In my April 4th webinar “Set Up For Success” I explained and demonstrated 6 setup mistakes I have seen that can result in questionable schedules. One of those mistakes is failing to ensure that the calendar set for the project is represented in the Gantt Chart’s Timescale. This blog entry will help you find and correct that disconnect.
My assumption here is that you spent the time necessary to edit your project calendar. If not, you should have! Calendar exceptions (non-work days) are major factors in determining the finish dates of tasks and projects. Calendar exceptions are made in the Change Working Time dialog found on the Project tab on the Ribbon.
1. The Change Working Time Dialog
Once the Project Calendar is edited, the calendar is set in the Project Information dialog found on the Project tab on the Ribbon.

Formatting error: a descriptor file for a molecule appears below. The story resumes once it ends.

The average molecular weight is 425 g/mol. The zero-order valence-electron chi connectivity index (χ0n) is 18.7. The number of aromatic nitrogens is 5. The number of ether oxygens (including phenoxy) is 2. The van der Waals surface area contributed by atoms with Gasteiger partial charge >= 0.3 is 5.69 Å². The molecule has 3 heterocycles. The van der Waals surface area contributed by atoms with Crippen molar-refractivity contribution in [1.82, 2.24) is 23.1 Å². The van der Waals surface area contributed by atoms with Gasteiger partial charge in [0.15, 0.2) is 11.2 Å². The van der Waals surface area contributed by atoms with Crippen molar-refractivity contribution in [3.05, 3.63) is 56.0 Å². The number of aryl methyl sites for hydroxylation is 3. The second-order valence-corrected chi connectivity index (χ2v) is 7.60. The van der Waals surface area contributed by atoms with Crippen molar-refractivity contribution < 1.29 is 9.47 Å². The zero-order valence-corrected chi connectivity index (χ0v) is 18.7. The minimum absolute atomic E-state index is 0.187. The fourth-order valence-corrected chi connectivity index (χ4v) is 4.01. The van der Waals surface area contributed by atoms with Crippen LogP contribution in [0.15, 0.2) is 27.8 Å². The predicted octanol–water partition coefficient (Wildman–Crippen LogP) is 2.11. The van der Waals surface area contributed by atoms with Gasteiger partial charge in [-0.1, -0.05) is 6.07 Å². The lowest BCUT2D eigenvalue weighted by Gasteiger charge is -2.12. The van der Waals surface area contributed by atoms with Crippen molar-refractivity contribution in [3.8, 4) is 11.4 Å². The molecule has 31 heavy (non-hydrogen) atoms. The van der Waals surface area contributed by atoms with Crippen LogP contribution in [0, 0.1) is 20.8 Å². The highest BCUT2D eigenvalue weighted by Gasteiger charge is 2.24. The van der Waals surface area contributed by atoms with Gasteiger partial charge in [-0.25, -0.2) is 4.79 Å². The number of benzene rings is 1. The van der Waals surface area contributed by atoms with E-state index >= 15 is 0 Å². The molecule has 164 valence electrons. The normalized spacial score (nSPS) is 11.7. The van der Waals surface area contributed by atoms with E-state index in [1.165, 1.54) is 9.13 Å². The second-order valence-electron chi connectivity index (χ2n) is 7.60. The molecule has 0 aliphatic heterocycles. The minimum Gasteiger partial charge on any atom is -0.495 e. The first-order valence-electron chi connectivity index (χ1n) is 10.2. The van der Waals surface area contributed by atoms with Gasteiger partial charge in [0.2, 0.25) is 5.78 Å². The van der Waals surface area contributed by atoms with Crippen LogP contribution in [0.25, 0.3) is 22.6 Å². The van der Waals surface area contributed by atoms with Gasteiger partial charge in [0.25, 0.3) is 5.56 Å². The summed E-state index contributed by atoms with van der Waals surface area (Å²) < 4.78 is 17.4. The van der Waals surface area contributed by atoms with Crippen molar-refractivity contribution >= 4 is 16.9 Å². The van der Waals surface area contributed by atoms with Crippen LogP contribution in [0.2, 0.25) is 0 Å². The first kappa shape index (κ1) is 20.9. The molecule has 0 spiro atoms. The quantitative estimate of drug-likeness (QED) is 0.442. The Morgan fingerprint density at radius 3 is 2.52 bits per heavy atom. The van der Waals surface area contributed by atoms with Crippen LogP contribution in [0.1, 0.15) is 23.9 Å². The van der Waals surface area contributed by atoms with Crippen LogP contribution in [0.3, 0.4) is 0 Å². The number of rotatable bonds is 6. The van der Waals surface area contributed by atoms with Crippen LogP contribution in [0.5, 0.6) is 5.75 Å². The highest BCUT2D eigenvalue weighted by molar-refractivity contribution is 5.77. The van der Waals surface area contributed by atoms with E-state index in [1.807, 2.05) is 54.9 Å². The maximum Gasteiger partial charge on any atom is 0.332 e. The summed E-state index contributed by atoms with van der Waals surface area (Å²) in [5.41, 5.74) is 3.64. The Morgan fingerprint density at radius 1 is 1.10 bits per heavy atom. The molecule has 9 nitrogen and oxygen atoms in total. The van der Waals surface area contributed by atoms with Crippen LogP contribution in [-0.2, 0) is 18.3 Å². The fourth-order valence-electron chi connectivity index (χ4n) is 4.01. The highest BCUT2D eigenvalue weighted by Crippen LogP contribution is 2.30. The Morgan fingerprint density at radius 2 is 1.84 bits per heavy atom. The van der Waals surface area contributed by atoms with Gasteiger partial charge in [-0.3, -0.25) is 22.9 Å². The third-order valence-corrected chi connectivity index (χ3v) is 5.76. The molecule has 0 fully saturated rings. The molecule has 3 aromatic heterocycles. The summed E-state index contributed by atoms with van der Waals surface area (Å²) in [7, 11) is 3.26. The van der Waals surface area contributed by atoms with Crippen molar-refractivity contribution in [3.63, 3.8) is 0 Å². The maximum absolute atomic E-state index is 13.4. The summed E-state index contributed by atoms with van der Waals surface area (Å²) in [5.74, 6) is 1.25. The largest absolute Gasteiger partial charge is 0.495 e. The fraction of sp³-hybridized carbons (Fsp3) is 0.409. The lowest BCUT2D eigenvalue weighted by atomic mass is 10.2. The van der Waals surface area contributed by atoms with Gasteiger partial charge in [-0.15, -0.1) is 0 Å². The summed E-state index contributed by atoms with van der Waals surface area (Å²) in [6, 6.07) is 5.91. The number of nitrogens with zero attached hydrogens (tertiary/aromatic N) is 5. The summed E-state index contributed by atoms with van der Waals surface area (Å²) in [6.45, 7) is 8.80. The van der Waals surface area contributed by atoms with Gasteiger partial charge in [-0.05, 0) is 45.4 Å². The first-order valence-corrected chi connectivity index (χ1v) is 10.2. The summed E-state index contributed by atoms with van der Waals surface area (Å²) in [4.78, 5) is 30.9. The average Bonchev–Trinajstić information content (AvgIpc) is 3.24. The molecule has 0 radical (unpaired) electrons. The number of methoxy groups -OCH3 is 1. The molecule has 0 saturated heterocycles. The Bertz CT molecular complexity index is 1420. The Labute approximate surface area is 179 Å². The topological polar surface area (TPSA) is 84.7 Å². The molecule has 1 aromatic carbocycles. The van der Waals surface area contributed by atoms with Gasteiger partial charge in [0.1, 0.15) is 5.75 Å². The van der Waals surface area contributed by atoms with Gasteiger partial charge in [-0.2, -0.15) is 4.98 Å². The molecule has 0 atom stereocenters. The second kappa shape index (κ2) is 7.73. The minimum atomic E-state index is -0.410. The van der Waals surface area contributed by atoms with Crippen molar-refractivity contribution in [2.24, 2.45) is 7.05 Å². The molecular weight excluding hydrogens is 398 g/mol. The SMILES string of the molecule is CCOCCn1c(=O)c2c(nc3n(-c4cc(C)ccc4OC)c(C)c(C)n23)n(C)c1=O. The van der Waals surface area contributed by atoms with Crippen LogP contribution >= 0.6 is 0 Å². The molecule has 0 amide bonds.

2. The Project Information Dialog
When you have edited the Project Calendar and set it, MS Project will use the set calendar for calculations. Now the Gantt timescale needs to know which calendar to represent to the User. Double click in the Gantt timescale to bring up the Timescale dialog. Click on the Non-working time tab from the dialog and check the Calendar setting. If the incorrect calendar is set, change it to use the Project Calendar you set in the Project Information dialog. Now the project calendar used in schedule calculations can be viewed in the Gantt Timescale.
3. The Timescale Dialog
These helpful hints and more can be found in my book Microsoft Project Do’s and Don’ts. It is portable, brief and to the point so you can find help when you need it. Through tips, best practices and examples it will help you jumpstart your project!
The Microsoft Project User Group published it for purchase HERE.
It is also available in Kindle and Paperback on Amazon HERE.